- The Washington Times - Monday, December 8, 2003

Welcome to the ultimate BCS debacle.

One unthinkable upset and several seconds of microchip madness has left us with a Bourbon Street bust.

Its easy to blame the computers for the sour Sugar Bowl matchup the BCS formula spit out yesterday. Thanks to the Deep Blue element of the BCS equation, this seasons supposed title game in New Orleans will feature No.2 LSU vs. No.3 Oklahoma. Meanwhile, the Southern California squad both human polls agree is No.1 will meet No.4 Michigan in the Rose Bowl. A divided national title is likely universal ire is a guarantee.

Go ahead, smack the nearest PC. Unleash the Luddite within. Then turn your rage on the Pocket Protectors, the never-played-a-snap geeks who came up with the programs that couldnt figure out Southern Cal was the one of the three teams in question that should never have been shut out of the Sugar Bowl.

USC stayed below Oklahoma in the final BCS standings because somebody decided margin of victory shouldnt play a factor in computer rankings. It was a well-intentioned decision intended to discourage running up the score. It also was incredibly stupid, because the resulting computer programs cant recognize the obvious difference between USCs three-point, triple-overtime, early-season loss at Cal and Kansas States, season-ending, 28-point decimation of the Sooners in Saturdays Big 12 title game.

And USC fell below LSU in the BCS because those same computer programs determined that the Tigers played a tougher schedule than the Trojans. Lets take a closer look at that comical determination.

In the only part of the schedule they had any say in arranging (the nonconference slate), LSU booked Louisiana-Monroe, Western Illinois, Louisiana Tech and Arizona. Thats three garden variety directionals and the Pac-10s predictable doormat. USC, however, scheduled trips to preseason SEC favorite Auburn and seemingly resurgent Notre Dame on top of home dates with respectable mid-majors BYU and Hawaii. If you need a computer to tell you which of those two schedules is more daunting, you probably also need a bib and feeding tube.

Should it be held against USC that the Pac-10 was a bit weaker than usual? Should the Trojans cop it because they almost single-handedly turned Auburns season into a shambles with a season-opening 23-0 beatdown of the SEC power on the Plains? Should it be held against USC that the Pac-10 doesnt feature a money-grubbing league title game so it could bolster its strength of schedule numbers with a superfluous 12th victory?

To anyone with a mind instead of a microprocessor these questions seem ludicrous.

All the Trojans did after their September misstep at Cal was humiliate their next eight opponents by an average margin of 26.9 points. All USC did over the final two months of the season was evolve from a dominating defensive team into a scheme-mocking offensive juggernaut featuring the fast-maturing talents of underclassmen like quarterback Matt Leinart, receivers Mike Williams and Steve Smith and tailbacks Reggie Bush, LenDale White and Hershel Dennis.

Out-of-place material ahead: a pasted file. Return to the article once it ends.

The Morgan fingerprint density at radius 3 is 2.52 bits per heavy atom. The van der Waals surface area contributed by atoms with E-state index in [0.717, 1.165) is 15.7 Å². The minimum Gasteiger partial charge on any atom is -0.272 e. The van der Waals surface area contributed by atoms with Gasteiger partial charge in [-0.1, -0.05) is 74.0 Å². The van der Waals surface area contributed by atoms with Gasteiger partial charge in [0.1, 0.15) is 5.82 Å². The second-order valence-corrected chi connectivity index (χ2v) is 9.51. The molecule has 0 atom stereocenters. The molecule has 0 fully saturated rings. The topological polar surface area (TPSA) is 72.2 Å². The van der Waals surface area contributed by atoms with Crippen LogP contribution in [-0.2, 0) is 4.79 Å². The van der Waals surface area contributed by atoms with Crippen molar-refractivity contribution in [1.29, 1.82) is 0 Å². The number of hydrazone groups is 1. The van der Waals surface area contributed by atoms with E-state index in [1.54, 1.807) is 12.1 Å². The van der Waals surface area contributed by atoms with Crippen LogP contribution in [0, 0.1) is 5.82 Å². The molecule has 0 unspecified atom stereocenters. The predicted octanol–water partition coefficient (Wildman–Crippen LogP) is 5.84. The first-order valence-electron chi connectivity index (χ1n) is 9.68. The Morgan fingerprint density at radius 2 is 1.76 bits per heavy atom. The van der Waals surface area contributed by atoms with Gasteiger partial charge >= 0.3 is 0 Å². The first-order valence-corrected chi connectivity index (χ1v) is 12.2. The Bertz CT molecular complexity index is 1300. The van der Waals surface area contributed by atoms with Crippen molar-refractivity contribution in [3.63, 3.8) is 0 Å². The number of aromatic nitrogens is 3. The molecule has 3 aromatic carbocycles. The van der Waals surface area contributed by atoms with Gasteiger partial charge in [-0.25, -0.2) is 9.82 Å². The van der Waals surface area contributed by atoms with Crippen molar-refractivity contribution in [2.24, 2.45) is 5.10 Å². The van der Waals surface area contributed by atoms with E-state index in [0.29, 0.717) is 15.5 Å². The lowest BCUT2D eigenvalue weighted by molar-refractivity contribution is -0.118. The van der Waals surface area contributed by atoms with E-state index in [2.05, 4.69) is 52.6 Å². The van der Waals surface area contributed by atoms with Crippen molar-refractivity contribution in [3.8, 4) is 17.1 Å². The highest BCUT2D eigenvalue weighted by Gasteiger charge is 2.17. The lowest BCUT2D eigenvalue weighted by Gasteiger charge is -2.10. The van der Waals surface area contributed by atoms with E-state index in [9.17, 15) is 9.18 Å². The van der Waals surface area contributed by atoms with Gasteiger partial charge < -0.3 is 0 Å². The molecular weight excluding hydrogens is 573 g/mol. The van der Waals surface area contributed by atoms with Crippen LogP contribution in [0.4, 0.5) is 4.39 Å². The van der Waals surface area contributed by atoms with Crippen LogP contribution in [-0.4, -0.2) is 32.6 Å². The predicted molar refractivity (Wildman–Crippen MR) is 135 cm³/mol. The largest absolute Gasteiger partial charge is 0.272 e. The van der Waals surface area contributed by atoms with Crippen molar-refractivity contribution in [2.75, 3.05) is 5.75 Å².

The computers were obviously too busy cranking out chaos on Saturday to pay attention to USCs 52-28 trouncing of Oregon State. The Trojans emasculation of the Pac-10s erstwhile top defensive unit was defined by the exploits of Williams, who made both the seasons best catch and unloaded the seasons best block in the same half sending anyone with a Heisman vote and a conscience scurrying for a little Jason Whiteout.

Fact is, the Trojans are so good that even their punter (Tom Malone) would be a Ray Guy Award lock if he ever got to showcase his skills. Malone leads the nation in average (49.2 yards) but doesnt appear in the NCAA statistics because the Trojans have to kick so rarely that Malone lacks the requisite 3.6 punts a game to qualify.

Yet this is the team the BCS has decided shouldnt go bowling on Bourbon Street. Brilliant.

That said, dont feel sorry for USC. The Trojans arent going to get cheated out of anything other than a five-hour flight, beads and beignets. No matter what happens in the Sugar Bowl, if USC drops Michigan, you can be certain AP voters will give the Trojans their share of the title (see 1997).

And frankly, thats easily the more legitimate half of the crown. After all, just think how fraudulent the other poll will seem when the same coaches who voted USC No.1 yesterday are forced to anoint the Sugar Bowl champion next month even if USC pounds the Wolverines and LSU and Oklahoma produce a poorly played yawner.

Nope, dont feel sorry for USC feel sorry for yourselves. Once again, the BCS has cheated you, the fans, of your deserved dose of drama. The same flawed system that gave you Florida State instead of Miami vs. Oklahoma in the 2001 Orange Bowl and an obviously overmatched Nebraska team that like this seasons Sooners wasnt even the Big 12 champ in the 2002 Rose Bowl, the BCS has failed us all again.

Perhaps this latest, greatest BCS disaster will precipitate a playoff (beautiful dream). Four teams would do it this season, with the Sugar Bowl winner meeting the Rose Bowl winner in the first ABC Bowl (anything for resolution). Heck, its already seeded for the suits behind the curtain.

Barring this obvious evolution, lets at least agree on one future change to the current format: If both human polls feature the same top two teams, then there should be no need to use the BCS standings. Thats a bit of common sense that wouldnt hurt anyone but the no-shows from Norman.

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